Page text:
The Days of Squinting at Your iPhone in the Sun Are Almost Over

It doesn't just minimize reflection and reduce glare. It protects against dust and scratches as well.


When it comes to seeing in the dark, moths have one big advantage — their eyes have certain nanostructures that help them see better by minimizing the reflection of light and reducing glare. Additionally, this feature also makes it difficult for predators to see them because they don’t have that ‘twinkle’ in their eyes that can give their location away.

Inspired by this distinct feature, a team of researchers at the University of Central Florida (UCF) have developed an anti-glare film that can be used for smartphones and other devices with screens. With this film, it will become possible to read text and view images clearly under direct sunlight. Meaning, even when the sun is up and out, it will no longer be necessary to duck under a shade just to check your incoming messages.

To make the film, the team used a solution of silicon dioxide to fabricate a material with tiny dimples that had a diameter of around 100 nanometers, with the dimples placed about 10 nanometers apart. Putting that measurement in perspective, a thousand of such dimples could fit across the width of a single strand of human hair.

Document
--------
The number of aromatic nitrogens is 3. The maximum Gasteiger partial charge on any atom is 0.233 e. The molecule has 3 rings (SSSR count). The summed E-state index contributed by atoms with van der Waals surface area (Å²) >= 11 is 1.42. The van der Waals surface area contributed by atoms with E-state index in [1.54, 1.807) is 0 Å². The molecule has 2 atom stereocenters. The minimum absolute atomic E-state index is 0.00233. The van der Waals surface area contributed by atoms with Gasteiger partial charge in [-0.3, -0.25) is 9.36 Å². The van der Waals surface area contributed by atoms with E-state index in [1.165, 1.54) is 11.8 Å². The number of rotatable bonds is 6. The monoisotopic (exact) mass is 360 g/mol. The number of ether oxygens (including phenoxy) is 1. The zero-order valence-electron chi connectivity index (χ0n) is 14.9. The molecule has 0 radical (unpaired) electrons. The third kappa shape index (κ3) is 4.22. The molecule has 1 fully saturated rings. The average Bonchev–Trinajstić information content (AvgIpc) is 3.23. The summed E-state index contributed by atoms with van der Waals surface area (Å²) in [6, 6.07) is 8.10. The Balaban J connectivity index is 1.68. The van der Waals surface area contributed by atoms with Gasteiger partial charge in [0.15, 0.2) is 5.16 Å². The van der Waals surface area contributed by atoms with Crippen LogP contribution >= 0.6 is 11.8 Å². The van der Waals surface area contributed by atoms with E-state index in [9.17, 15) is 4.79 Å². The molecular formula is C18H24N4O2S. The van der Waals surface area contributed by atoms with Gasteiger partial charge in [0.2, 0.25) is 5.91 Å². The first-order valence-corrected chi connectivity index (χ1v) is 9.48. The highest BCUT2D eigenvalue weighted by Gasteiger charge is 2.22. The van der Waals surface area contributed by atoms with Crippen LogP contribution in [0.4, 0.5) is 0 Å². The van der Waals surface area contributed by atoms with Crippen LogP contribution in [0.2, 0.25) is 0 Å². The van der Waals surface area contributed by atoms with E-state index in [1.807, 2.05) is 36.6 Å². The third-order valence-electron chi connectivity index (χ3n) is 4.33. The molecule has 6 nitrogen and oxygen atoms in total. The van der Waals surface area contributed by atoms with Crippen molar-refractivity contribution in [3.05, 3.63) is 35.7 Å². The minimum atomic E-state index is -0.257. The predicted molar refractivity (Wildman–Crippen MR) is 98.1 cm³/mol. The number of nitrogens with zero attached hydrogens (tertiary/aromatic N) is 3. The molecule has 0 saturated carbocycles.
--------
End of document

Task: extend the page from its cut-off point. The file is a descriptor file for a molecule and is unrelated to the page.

Whereas a standard iPhone screen would reflect back about 4.4% of surrounding light, this specially designed film reflects back only about 0.23% of that light. In terms of contrast ratio or the difference between the brightest and darkest shades, contrast is 4 times better under the sun, and 10 times better under the shade.

To be clear, the UCF team led by Dr. Shin-Tson Wu isn’t the first to try creating a material based on the structure of moth eyes. So far, anti-reflective films have already been developed to minimize glare on eyeglasses and glass displays. Solar panels have likewise benefitted from such type of material, making them absorb the maximum amount of light possible.

In the case of Dr. Wu’s team, their intention was to incorporate the moth eye structure into a film. They believed it was a more efficient solution than adding an adaptive brightness feature into devices which normally consumes a considerable amount of battery power as it typically relies on a sensor to detect light intensity and adjust screen brightness accordingly.

What they came up with was a film that wasn’t just anti-reflective. It’s also flexible enough to be used on curved screens. Even better, the film is supposedly scratch-resistant and self-cleaning, which means it can also protect a device’s screen from dust and fingerprints.

As described by Dr. Wu: “Using our flexible anti-reflection film on smartphones and tablets will make the screen bright and sharp, even when viewed outside. In addition to exhibiting low reflection, our nature-inspired film is also scratch resistant and self-cleaning, which would protect touch screens from dust and fingerprints.”

Moving forward, the team is now working on improving their film’s performance, flexibility and durability.

The research was recently published in the journal Optica.

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